Things start getting a bit soap opera-y in this chapter and the next. Jacob has set out toward the land of his Uncle Laban and runs across a group of shepherds who happen to be from the Haran (where his uncle lives). While he was talking to them, Laban’s daughter, Rachel, came along with her father’s sheep (cue “Dream Weaver” by Gary Wright, kids ask your parents). Jacob proves his manliness by moving the stone from the well, and then kisses Rachel followed by him weeping aloud. He introduces himself which I think he should have done before the kissing and weeping, and she runs to tell her father.
Reading this section tells me again that this is a poem. There’s a lot of repetition, like the use of “his mother’s brother’s…” rather than just saying Laban. This is either poetry or the writers were getting paid by the word.
Jacob works for Laban for seven years so that when his time is up he can marry Rachel, who is Laban’s younger daughter. Leah is the older of the two (this will come up very shortly). Fast forward seven years and Jacob asks for his wife so that he may “go in to her”. So Laban throws a feast and in the evening sends Leah into Jacob’s room and he has relations with her. Also, the writer found it important at this point to give the reader a parenthetical that Laban gave Leah a maid, Zilpah. Jacob awoke the next morning to find not Rachel in his bed and went to confront Laban.
It is explained that in this land the younger daughter is not given away before the elder one. So he is made the offer that all he has to do is complete the week with Leah and he gets Rachel…after he works another seven years. So fast forward another seven years and Jacob finally gets to marry Rachel. Another parenthetical about Rachel’s maid, Bilhah). He has relations with her and loved her more than Leah. He then served Laban another seven years.
Let me work this out here, Jacob wanted to marry Rachel and served her father for seven years, and at no time in that seven years did it ever come up in conversation that the older daughter has to be married before the younger daughter? This seems unlikely. Then, on top of that, after dad pulled the old switcheroo, Jacob had to wait an addition seven years to marry Rachel? Fourteen years from meeting to marriage, plus an additional wife thrown in there. But wait, there’s more.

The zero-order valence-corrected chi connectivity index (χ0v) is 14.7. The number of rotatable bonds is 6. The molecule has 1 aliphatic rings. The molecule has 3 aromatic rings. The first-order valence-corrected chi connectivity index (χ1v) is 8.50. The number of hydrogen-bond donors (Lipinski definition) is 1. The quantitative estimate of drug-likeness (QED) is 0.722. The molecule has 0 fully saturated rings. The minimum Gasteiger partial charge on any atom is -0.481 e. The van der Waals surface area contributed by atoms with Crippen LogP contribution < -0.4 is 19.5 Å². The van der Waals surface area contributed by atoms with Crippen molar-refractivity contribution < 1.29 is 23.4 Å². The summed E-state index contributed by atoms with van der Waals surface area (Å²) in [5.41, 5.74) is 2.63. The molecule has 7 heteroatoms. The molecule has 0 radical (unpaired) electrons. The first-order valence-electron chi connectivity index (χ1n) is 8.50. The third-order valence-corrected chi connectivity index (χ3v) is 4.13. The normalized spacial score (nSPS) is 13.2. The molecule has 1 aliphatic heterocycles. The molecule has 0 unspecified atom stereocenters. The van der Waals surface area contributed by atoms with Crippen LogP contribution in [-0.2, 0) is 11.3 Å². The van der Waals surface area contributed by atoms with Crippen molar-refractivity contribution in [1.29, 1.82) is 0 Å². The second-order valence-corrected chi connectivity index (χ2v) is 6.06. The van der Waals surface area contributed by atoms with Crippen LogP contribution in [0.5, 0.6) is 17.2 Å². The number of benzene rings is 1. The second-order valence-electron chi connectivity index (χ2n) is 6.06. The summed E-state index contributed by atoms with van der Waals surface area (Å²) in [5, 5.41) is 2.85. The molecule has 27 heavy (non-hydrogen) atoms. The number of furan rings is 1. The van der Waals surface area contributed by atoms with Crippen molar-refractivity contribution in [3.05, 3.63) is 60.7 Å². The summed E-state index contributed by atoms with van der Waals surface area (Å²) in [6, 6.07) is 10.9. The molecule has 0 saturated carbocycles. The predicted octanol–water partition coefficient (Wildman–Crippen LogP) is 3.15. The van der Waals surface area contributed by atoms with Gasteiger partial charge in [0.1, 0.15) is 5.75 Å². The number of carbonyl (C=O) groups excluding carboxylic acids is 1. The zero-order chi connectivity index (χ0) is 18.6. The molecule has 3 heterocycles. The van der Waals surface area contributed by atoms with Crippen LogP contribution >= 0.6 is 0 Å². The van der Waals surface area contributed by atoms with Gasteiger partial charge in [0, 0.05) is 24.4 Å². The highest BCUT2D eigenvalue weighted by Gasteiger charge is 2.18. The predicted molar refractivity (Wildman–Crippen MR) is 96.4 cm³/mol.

Because God took pity on Leah because Jacob loved Rachel more, he allowed her to bear children while Rachel could not. So Leah four sons, Reuben, Simeon, Levi, and Judah. Then she was done.
OK, things are about to go a bit Young And The Restless over here, so try to keep up, won’t you? Rachel is mad that she can’t have children, so she gives him her maid, Bilhah, to have sex with so that Rachel can have children, and so she did. She bore Jacob Dan and Naphtali. And everyone was happy…or not.
Leah would not stand for Rachel’s maid having kids with Jacob, so she gave him her maid, Zilpah. She bore him Gad and Asher. And this made Leah happy and they lived happily ever after…or not.
Rachel wanted some of Reuben’s (Leah’s firstborn son) mandrakes, but Leah was having none of it. So Rachel offers the services of Jacob for some mandrakes. So Leah and Jacob do it again and she bears Isaachar and then one more time to produce Zebulun. Finally, they do it one final time and she bears a daughter named Dinah. Finally, after all of this, the barrenness, the maids, the wives, Rachel can finally conceive and she gives Jacob a son, Joseph.
Jacob asks Laban to allow him to take his wives and children and move back home. Laban replies saying that God blessed him because of Jacob. Jacob offers to tend Laban’s sheep and goats and remove all of the speckled, striped, and black lambs as his wages, but Laban goes through the flock himself and pulls them out and puts them in the charge of his sons instead. So Jacob tends the flock and makes striped sticks out of poplar and places them in view of the stronger mating goats and sheep and they give birth to striped, speckled, and spotted offspring.
Is the Bible truly the inspired word of God? Then he would know, to quote a GEICO commercial, “That’s not how this works, that not how any of this works.” Surely the creator of the universe would know that showing a striped stick to a goat will not result in striped offspring. I can tell that science is not the strong suit here. Anyway, Jacob grows rich with flocks, herds, and slaves.